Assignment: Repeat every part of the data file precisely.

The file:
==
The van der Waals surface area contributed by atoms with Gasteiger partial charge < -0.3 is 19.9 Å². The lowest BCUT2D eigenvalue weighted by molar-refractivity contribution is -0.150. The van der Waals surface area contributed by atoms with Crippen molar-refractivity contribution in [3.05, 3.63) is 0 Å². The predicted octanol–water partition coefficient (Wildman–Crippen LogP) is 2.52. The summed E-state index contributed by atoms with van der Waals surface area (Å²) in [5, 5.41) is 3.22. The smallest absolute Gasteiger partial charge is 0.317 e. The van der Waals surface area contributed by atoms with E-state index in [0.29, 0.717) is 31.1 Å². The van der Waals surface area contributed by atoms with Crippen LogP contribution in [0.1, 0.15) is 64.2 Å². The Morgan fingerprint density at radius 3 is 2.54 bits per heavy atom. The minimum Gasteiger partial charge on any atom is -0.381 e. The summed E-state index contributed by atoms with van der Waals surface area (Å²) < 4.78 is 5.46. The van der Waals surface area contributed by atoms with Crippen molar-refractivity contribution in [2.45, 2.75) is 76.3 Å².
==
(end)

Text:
The van der Waals surface area contributed by atoms with Gasteiger partial charge < -0.3 is 19.9 Å². The lowest BCUT2D eigenvalue weighted by molar-refractivity contribution is -0.150. The van der Waals surface area contributed by atoms with Crippen molar-refractivity contribution in [3.05, 3.63) is 0 Å². The predicted octanol–water partition coefficient (Wildman–Crippen LogP) is 2.52. The summed E-state index contributed by atoms with van der Waals surface area (Å²) in [5, 5.41) is 3.22. The smallest absolute Gasteiger partial charge is 0.317 e. The van der Waals surface area contributed by atoms with E-state index in [0.29, 0.717) is 31.1 Å². The van der Waals surface area contributed by atoms with Crippen LogP contribution in [0.1, 0.15) is 64.2 Å². The Morgan fingerprint density at radius 3 is 2.54 bits per heavy atom. The minimum Gasteiger partial charge on any atom is -0.381 e. The summed E-state index contributed by atoms with van der Waals surface area (Å²) < 4.78 is 5.46. The van der Waals surface area contributed by atoms with Crippen molar-refractivity contribution in [2.45, 2.75) is 76.3 Å².